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Spinal adhesive arachnoiditis in an adult patient with spinal muscular atrophy type 3 treated with intrathecal therapy



Spinal adhesive arachnoiditis is a chronic inflammatory process of the leptomeninges and intrathecal neural elements. The possible causes of arachnoiditis are: infections, injuries of spinal cord, surgical procedures and intrathecal administration of therapeutic substances or contrast.

Case presentation

We present a case of 56-old woman with spinal muscular atrophy type 3 who developed a severe back pain in the lumbosacral region after the fifth dose of nusinersen given intrathecally. Magnetic resonance of lumbosacral spine showed spinal adhesive arachnoiditis. She received high doses of methylprednisolone intravenously, and later non-steroidal anti-inflammatory drugs, alpha lipoic acid, vitamins and rehabilitation with slight improvement.


The authors summarize that scheduled resonance imaging of the lumbosacral spine may be an important element of the algorithm in the monitoring of novel, intrathecal therapy in patients with spinal muscular atrophy.

Peer Review reports


Spinal adhesive arachnoiditis (SAA) is an inflammatory process of the arachnoid membrane which encases nerve roots. The possible etiologic factors of SAA include infections, spinal cord injury, spine surgery and intrathecal administration of contrast agents or therapeutic substances [1, 2]. Diagnosis of SAA is made based on clinical presentation and MRI. SAA treatment is difficult and often ineffective. Conservative therapy involves high-dose corticosteroids and nonsteroidal anti-inflammatory drugs [3].

Case presentation

The patient gave her written informed consent for the case publication, and has been offered the opportunity to review the manuscript before submission.

A 56-year-old woman with spinal muscular atrophy (SMA) type 3, who had been treated with intrathecal administration of nusinersen for 9 months, was admitted to the Neurological Department with severe back pain in the lumbosacral region radiating to her left leg. The pain started after she received the last (fifth) dose of nusinersen. She never had lumbar puncture before starting the intrathecal treatment, nor any infections, injuries or surgical interventions. Neurological examination revealed increased paravertebral muscle tone and walking deterioration due to pain. Otherwise, the neurological state was unchanged compared to the examination performed three months earlier. In particular, no sensory disturbance, sphincter dysfunction or Lasegue’s sign were found. MRI of lumbosacral spine showed that the nerve roots were distorted and adherent to the thecal sac, creating the characteristic “empty thecal sac” sign. Enhancement of the nerve roots was observed following the administration of contrast. MRI also demonstrated changes of paravertebral soft tissues in the region of previous lumbar punctures (Fig. 1). Erythrocyte sedimentation rate was mildly elevated (14 mm), high sensitivity C-reactive protein level was normal. Cerebrospinal fluid analysis was within the normal range. Based on the symptoms and the MRI, the patient was diagnosed with adhesive arachnoiditis. Initially, she received high doses of methylprednisolone intravenously (1 g daily for 5 days) and galantamine in intramuscular injections. She was prescribed non-steroidal anti-inflammatory drugs (diclofenac, indomethacin), alpha lipoic acid, vitamins (B1, B2, B6, D and E) and rehabilitation. Six and twelve weeks later, the patient reported persistent back pain of lower intensity without radiation to the left leg. MRIs were similar to the previous one. As a consequence the patient discontinued the therapy. The described adverse reaction was reported, in accordance with the procedure, to the local pharmacovigilance authorities, and to the pharmaceutical company.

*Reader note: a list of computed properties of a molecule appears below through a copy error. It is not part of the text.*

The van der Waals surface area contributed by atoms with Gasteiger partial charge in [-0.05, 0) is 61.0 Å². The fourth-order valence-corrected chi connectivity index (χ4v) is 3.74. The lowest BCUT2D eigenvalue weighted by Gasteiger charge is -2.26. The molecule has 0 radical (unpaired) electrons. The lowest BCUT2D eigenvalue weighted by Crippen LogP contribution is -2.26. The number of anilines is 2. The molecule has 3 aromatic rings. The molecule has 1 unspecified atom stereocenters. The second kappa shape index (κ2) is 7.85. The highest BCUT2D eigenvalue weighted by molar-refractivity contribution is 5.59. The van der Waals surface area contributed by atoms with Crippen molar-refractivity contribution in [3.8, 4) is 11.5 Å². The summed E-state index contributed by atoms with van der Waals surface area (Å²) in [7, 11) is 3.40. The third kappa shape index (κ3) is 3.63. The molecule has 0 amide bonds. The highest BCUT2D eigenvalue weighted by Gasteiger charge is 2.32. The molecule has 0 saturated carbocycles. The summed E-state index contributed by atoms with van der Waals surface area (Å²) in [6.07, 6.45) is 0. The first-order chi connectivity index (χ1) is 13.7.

Fig. 1
figure 1

MRI of the lumbosacral spine performed on a 3T scanner, T2-weighted (A, C) and T1-weighted images after contrast administration (B, D). MR examination revealed the distorted nerve roots, adherent to the thecal sac, creating the “empty thecal sac” sign (arrow) typical for type II arachnoiditis